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Pirate Cinema - Cory Doctorow (Review)

13/06/2013 23:06 BST | Updated 13/08/2013 10:12 BST

In the not-so-distant future we see teen video mash-up geek Trent McCauley run away from his home in Bradford for the bright lights of the Big Smoke after he is caught illegally downloading material for his DIY opus featuring movie idol Scot Colford.

Once in London, he hooks up with a motley crew including a 21st-century Artful Dodger named Jem, a "gentleman of leisure". Soon he is living in a squat and learning about London's secret places but it is not until Trent meets the strident, enigmatic 26, that this story begins to take shape. 26 is a techno activist and she soon has Trent involved in a campaign to influence British politics.

There is much to enjoy here. The scenes were Trent discovers London's underground music movement reminded me of my own misspent youth frequenting illegal raves and evading the police. But the London Doctorow describes is more reminiscent of the capital under Ken Livingstone when the capital's arts scene was thriving and England's film industry wasn't people entirely by Oxbridge types named Olly and Thomasina. He takes a sideways swipe at Hollywood bully boys, who in their increasing desperation to protect their market share, use million-dollar sledgehammers to crack peanuts.

But in the end, Pirate Cinema must be one of the most frustrating books I've read this year. Doctorow appears to rush headlong through the story and I get the impression that he was afraid that actual events might overshadow events in the book. At the time of writing, National Security Agency whistleblower Edward Snowden had just gone into hiding after exposing government intrusion on our civil liberties. So perhaps such fears were grounded. I only wish that he had taken a little more time to edit this before publication.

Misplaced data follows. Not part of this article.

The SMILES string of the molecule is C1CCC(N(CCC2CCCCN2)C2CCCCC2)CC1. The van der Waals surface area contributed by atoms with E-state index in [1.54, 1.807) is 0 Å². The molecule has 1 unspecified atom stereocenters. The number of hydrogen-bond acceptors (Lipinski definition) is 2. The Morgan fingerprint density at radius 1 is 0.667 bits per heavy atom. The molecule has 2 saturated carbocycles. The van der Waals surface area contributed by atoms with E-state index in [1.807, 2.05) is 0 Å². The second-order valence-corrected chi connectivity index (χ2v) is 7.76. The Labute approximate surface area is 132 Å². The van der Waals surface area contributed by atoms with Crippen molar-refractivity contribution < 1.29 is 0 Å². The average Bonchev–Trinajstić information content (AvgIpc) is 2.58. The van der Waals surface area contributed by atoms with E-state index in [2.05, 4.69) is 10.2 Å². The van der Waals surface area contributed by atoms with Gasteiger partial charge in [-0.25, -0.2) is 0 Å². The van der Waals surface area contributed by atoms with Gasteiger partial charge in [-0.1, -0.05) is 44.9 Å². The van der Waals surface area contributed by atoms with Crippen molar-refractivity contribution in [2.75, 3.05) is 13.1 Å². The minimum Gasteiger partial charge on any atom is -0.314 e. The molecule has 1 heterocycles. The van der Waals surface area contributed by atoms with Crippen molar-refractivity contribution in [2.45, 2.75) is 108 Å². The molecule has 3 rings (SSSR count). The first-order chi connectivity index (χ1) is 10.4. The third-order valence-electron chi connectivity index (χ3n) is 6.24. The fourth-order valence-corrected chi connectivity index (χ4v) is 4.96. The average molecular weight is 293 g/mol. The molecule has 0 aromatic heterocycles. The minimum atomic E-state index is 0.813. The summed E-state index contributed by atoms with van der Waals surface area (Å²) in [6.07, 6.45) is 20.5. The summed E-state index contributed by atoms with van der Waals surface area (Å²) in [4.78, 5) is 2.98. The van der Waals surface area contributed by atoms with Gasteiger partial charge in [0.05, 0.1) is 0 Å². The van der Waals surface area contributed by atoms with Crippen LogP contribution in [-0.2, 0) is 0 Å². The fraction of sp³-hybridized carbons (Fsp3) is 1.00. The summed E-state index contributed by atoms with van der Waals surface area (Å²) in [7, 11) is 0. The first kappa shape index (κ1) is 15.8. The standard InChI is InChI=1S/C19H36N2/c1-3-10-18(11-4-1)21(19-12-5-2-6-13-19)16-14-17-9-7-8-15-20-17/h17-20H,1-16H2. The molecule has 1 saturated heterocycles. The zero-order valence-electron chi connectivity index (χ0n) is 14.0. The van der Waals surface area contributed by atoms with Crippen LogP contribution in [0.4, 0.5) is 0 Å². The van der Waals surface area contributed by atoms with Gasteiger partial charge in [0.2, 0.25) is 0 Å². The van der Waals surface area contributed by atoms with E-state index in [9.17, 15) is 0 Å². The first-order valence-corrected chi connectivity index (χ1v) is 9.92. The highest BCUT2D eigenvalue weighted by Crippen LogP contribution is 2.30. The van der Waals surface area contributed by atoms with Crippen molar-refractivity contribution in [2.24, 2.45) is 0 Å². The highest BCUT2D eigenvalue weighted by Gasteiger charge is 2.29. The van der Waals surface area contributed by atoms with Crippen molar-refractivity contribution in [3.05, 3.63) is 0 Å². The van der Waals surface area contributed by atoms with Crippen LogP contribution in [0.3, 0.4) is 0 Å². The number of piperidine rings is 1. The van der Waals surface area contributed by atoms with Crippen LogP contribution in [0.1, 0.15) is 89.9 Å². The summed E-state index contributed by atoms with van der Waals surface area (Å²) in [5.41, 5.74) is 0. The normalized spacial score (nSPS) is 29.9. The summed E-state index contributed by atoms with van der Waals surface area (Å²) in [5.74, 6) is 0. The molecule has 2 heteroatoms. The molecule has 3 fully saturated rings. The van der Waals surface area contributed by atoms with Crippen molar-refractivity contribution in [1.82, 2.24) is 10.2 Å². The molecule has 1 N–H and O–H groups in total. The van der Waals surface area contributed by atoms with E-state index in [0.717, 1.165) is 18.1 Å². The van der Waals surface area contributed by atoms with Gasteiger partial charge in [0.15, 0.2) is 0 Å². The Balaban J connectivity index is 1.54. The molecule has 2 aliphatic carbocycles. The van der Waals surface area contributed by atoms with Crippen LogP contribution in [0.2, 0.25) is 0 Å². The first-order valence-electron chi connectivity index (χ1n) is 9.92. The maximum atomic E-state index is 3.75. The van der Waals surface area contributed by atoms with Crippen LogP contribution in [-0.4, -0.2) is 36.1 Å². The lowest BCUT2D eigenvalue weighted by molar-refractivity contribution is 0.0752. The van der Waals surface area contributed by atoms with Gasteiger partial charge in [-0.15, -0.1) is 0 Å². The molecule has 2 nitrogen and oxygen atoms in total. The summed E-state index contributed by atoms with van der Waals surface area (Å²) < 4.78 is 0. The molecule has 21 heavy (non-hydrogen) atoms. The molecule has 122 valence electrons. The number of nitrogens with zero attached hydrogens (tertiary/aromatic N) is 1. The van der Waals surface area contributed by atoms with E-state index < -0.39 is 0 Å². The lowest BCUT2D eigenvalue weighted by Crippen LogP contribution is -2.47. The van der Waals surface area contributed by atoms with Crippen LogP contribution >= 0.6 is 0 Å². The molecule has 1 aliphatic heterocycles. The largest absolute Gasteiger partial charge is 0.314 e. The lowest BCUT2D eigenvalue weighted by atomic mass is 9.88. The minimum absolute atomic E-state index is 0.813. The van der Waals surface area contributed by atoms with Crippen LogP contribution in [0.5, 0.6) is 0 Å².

Reading this, I had to wonder who this book was for. The tone is a little too cynical for the young adult market, but the characters and subject matter appear to be written to appeal to younger readers. Consequently, Pirate Cinema occupies some uncomfortable middle ground. As a writer, Doctorow certainly isn't short of ideas, but he seems to throw everything at the wall. Thus we get a fictional "drive-by" past contemporary politics - the Occupy movement, copyright laws, gentrification and political atrophy. And it feels as though he wrote this book with one eye on a movie adaptation. A 21st-century Slackers, anyone?

I say "frustrating" because I can see how Pirate Cinema could have been a contemporary classic, echoing through the ages rather like Kurt Vonnegut's Slaughterhouse- Five. Instead, Doctorow seems to be in a rush to publish as many books as possible. This is more than a shame; in Pirate Cinema there is a spark of something great that is quickly extinguished.

Pirate Cinema is published by Titan Books, £7.99

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